When colonists first came to this area, they were outnumbered by the Indians. It would have been relatively easy for the Indians to drive the New World explorers out. But, because of dissension and squabbling among the tribes, the white man learned to divide and conquer by turning one tribe against another. Further, the separate Indian tribes competed for the white man's fur trade, in return for precious goods the Indians had never seen before - mirrors, beads and trinkets, for example, that captured their imagination.

There were a number of distinct Indian tribes in Connecticut, located along the Sound running west from the Connecticut River: the Hammonassets, the Menunketucks, the Quinnipiacs, the Paugussetts, the Siwanogs, and the Pequots, one of the largest and most powerful. The Paugussetts, known as the Paugussett Nation, lived in villages along the coast at Pequonnock (Bridgeport), Uncoway (Fairfield), Sasco (Southport), Machamux (Green's Farms), Aspetuck (Easton), Saugatuck (Westport), and Norwalke (Norwalk).(4) The word "Paugussett" literally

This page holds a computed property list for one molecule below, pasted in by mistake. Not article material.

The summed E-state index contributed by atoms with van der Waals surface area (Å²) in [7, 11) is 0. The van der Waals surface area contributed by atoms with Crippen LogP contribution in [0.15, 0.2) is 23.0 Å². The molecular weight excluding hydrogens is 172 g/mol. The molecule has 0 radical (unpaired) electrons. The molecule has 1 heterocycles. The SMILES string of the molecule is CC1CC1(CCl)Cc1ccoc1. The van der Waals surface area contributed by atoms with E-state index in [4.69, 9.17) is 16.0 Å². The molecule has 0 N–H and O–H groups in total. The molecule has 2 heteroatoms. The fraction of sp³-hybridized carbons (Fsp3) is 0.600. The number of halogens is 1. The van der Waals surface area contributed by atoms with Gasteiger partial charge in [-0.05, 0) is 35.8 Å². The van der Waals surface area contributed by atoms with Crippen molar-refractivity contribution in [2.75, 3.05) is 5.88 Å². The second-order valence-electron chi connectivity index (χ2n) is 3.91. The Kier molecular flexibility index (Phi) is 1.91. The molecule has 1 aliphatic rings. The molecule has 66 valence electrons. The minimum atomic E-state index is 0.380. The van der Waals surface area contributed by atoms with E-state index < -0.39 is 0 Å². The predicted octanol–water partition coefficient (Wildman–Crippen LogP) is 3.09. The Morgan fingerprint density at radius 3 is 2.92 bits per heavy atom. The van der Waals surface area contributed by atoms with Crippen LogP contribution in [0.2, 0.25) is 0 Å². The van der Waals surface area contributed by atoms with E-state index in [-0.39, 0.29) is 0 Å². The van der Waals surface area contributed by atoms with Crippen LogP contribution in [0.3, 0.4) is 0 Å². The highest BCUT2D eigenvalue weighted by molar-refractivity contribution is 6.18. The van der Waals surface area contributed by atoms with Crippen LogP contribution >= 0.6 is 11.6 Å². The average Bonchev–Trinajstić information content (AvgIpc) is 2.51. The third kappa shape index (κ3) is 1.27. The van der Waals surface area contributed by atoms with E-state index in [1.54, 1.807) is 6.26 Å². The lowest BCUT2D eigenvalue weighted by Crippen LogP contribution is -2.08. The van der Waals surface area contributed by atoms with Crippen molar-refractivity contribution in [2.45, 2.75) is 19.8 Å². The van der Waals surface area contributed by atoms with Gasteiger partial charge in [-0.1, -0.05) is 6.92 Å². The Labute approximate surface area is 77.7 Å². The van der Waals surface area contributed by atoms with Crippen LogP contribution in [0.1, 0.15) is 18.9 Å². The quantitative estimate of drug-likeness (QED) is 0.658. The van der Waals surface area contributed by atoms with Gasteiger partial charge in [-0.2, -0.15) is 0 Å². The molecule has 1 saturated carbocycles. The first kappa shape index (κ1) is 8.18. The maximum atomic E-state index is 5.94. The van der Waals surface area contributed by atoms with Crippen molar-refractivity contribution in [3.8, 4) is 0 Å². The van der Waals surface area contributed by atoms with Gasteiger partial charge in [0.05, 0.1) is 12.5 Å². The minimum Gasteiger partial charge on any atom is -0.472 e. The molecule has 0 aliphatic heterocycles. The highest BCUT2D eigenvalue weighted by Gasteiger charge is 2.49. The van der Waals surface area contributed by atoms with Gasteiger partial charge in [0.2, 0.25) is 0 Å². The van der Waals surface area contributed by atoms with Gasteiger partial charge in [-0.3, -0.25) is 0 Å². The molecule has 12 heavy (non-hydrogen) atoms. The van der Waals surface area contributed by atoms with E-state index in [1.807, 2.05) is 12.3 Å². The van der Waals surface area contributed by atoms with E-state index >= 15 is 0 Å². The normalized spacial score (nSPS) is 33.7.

translated means "where the river widens out."(5)

Reservations were set up for the Indians soon after the colonists arrived. In 1659, the General Court in Fairfield ruled that 80 acres of land should be held for the Paugussett Indians at Golden Hill - named after the corn grown on the hill - located in Bridgeport. Over time, however, the tribe was forced to sell off its land to succeeding generations of New Englanders who inhabited the area. Today, only one log cabin on one-quarter of an acre of land remains there.